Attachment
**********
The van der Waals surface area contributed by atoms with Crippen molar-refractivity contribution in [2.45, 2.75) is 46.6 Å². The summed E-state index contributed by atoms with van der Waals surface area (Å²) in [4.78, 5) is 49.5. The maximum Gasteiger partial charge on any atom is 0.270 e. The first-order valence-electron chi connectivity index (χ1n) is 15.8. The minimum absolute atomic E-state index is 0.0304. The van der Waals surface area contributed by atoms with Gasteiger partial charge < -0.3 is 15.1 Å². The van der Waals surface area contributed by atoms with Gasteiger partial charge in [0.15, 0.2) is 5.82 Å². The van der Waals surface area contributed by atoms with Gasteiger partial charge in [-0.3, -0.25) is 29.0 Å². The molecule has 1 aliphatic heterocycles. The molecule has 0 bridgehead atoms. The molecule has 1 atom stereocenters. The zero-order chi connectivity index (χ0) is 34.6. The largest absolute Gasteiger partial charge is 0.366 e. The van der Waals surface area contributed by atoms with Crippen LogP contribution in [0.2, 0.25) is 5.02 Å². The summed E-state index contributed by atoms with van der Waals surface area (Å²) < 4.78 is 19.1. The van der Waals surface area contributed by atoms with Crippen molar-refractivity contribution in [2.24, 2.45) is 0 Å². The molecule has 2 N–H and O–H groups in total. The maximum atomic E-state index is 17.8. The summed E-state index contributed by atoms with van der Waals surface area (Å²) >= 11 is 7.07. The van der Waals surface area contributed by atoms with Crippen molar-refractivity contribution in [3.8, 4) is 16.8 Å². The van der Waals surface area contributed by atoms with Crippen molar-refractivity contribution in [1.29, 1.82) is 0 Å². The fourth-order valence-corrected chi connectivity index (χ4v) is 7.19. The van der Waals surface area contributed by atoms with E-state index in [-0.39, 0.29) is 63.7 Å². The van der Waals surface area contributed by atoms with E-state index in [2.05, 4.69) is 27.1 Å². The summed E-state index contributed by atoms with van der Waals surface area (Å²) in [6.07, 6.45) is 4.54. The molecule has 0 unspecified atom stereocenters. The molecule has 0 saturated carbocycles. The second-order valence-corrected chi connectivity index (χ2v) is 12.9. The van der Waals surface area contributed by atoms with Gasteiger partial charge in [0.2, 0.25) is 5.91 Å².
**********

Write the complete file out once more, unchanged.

The van der Waals surface area contributed by atoms with Crippen molar-refractivity contribution in [2.45, 2.75) is 46.6 Å². The summed E-state index contributed by atoms with van der Waals surface area (Å²) in [4.78, 5) is 49.5. The maximum Gasteiger partial charge on any atom is 0.270 e. The first-order valence-electron chi connectivity index (χ1n) is 15.8. The minimum absolute atomic E-state index is 0.0304. The van der Waals surface area contributed by atoms with Gasteiger partial charge < -0.3 is 15.1 Å². The van der Waals surface area contributed by atoms with Gasteiger partial charge in [0.15, 0.2) is 5.82 Å². The van der Waals surface area contributed by atoms with Gasteiger partial charge in [-0.3, -0.25) is 29.0 Å². The molecule has 1 aliphatic heterocycles. The molecule has 0 bridgehead atoms. The molecule has 1 atom stereocenters. The zero-order chi connectivity index (χ0) is 34.6. The largest absolute Gasteiger partial charge is 0.366 e. The van der Waals surface area contributed by atoms with Crippen LogP contribution in [0.2, 0.25) is 5.02 Å². The summed E-state index contributed by atoms with van der Waals surface area (Å²) < 4.78 is 19.1. The van der Waals surface area contributed by atoms with Crippen molar-refractivity contribution in [2.24, 2.45) is 0 Å². The molecule has 2 N–H and O–H groups in total. The maximum atomic E-state index is 17.8. The summed E-state index contributed by atoms with van der Waals surface area (Å²) >= 11 is 7.07. The van der Waals surface area contributed by atoms with Crippen molar-refractivity contribution in [3.8, 4) is 16.8 Å². The van der Waals surface area contributed by atoms with Crippen molar-refractivity contribution in [1.29, 1.82) is 0 Å². The fourth-order valence-corrected chi connectivity index (χ4v) is 7.19. The van der Waals surface area contributed by atoms with E-state index in [-0.39, 0.29) is 63.7 Å². The van der Waals surface area contributed by atoms with E-state index in [2.05, 4.69) is 27.1 Å². The summed E-state index contributed by atoms with van der Waals surface area (Å²) in [6.07, 6.45) is 4.54. The molecule has 0 unspecified atom stereocenters. The molecule has 0 saturated carbocycles. The second-order valence-corrected chi connectivity index (χ2v) is 12.9. The van der Waals surface area contributed by atoms with Gasteiger partial charge in [0.2, 0.25) is 5.91 Å².